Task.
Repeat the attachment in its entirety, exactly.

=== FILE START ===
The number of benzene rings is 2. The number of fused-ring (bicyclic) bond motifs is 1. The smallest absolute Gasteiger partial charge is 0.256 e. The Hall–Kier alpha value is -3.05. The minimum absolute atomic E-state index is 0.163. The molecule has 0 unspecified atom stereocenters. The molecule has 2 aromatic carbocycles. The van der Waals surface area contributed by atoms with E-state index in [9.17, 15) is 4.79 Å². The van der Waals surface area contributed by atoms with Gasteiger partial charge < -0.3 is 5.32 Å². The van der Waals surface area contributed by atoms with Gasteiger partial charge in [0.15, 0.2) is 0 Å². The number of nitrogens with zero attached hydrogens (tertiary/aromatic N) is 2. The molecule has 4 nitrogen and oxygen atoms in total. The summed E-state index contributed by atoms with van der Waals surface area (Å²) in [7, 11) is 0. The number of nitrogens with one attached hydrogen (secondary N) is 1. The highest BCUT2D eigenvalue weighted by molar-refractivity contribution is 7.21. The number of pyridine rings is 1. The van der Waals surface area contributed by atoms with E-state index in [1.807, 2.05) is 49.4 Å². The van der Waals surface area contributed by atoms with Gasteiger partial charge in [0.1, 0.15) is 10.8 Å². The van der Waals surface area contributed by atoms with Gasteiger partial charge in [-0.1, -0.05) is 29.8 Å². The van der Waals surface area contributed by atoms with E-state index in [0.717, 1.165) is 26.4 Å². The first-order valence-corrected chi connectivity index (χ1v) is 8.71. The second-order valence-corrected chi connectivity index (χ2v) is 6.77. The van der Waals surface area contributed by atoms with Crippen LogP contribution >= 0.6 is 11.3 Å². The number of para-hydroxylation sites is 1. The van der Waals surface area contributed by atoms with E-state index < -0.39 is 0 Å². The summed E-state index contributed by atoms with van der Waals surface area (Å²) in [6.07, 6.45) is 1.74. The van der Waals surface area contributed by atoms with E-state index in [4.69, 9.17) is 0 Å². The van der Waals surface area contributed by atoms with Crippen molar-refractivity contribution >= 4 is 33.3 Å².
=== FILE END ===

The number of benzene rings is 2. The number of fused-ring (bicyclic) bond motifs is 1. The smallest absolute Gasteiger partial charge is 0.256 e. The Hall–Kier alpha value is -3.05. The minimum absolute atomic E-state index is 0.163. The molecule has 0 unspecified atom stereocenters. The molecule has 2 aromatic carbocycles. The van der Waals surface area contributed by atoms with E-state index in [9.17, 15) is 4.79 Å². The van der Waals surface area contributed by atoms with Gasteiger partial charge < -0.3 is 5.32 Å². The van der Waals surface area contributed by atoms with Gasteiger partial charge in [0.15, 0.2) is 0 Å². The number of nitrogens with zero attached hydrogens (tertiary/aromatic N) is 2. The molecule has 4 nitrogen and oxygen atoms in total. The summed E-state index contributed by atoms with van der Waals surface area (Å²) in [7, 11) is 0. The number of nitrogens with one attached hydrogen (secondary N) is 1. The highest BCUT2D eigenvalue weighted by molar-refractivity contribution is 7.21. The number of pyridine rings is 1. The van der Waals surface area contributed by atoms with E-state index in [1.807, 2.05) is 49.4 Å². The van der Waals surface area contributed by atoms with Gasteiger partial charge in [0.1, 0.15) is 10.8 Å². The van der Waals surface area contributed by atoms with Gasteiger partial charge in [-0.1, -0.05) is 29.8 Å². The van der Waals surface area contributed by atoms with E-state index in [0.717, 1.165) is 26.4 Å². The first-order valence-corrected chi connectivity index (χ1v) is 8.71. The second-order valence-corrected chi connectivity index (χ2v) is 6.77. The van der Waals surface area contributed by atoms with Crippen LogP contribution >= 0.6 is 11.3 Å². The number of para-hydroxylation sites is 1. The van der Waals surface area contributed by atoms with E-state index < -0.39 is 0 Å². The summed E-state index contributed by atoms with van der Waals surface area (Å²) in [6.07, 6.45) is 1.74. The van der Waals surface area contributed by atoms with E-state index in [4.69, 9.17) is 0 Å². The van der Waals surface area contributed by atoms with Crippen molar-refractivity contribution >= 4 is 33.3 Å².